Francis Gillette (December 14, 1807 – September 30, 1879) was a politician from Connecticut, USA.
He was the father of actor and playwright William Gillette and politician and editor Edward H.
Gillette was born in Old Windsor, Connecticut (today part of the town of Bloomfield), Gillette moved with his parents, Rev.
Ashbel and Achsah Francis, to Ashfield, Massachusetts as a child.
He graduated from Yale College in 1829 and commenced the study of law, but his health becoming impaired he instead engaged in agricultural pursuits in Bloomfield.
He was a member of the Connecticut House of Representatives in 1832, 1836 and 1838 and was an unsuccessful candidate for Governor of Connecticut in 1841, losing to Chauncey F.
Cleveland, and several times subsequently.
Gillette served as chairman of the Connecticut Board of Education from 1849 to 1865 and moved to Hartford, Connecticut in 1852 and later developed the neighborhood, "Nook Farm" with his brother-in-law, John Hooker.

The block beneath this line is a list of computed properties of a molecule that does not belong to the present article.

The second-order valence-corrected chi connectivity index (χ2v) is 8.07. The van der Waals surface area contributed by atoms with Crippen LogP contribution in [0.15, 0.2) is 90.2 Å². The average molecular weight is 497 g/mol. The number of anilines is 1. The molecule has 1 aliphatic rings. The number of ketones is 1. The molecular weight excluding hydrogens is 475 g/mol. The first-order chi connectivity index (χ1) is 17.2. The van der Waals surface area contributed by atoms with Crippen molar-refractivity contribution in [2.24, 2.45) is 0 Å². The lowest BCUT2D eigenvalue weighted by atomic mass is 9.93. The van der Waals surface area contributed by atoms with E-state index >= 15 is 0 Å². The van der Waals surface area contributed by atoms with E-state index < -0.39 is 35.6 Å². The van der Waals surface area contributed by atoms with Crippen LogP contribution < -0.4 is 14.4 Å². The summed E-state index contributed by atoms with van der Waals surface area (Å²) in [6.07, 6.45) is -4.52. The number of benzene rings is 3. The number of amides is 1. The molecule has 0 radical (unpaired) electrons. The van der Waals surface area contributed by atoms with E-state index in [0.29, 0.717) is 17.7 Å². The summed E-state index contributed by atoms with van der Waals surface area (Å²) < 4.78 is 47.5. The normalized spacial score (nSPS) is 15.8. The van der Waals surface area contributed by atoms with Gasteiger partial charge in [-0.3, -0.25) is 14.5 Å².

He was elected a Free Soiler to the United States Senate in 1854 to fill a vacancy and served until the end of the term in 1855, not being a candidate for reelection.
Afterwards, Gillette became a lecturer on agriculture and temperance and was a trustee of the Connecticut State Normal School, also serving as its president for many years.
He aided in the formation of the Republican Party in Connecticut and for several years was a silent partner in the Evening Press, the organ of the party.
He engaged in the real estate business in Hartford, Connecticut until his death there on September 30, 1879.
He was interred in Riverside Cemetery in Farmington, Connecticut.
The Francis Gillette House in Bloomfield, Connecticut, his home in early years of his antislavery involvement, is listed on the U.S.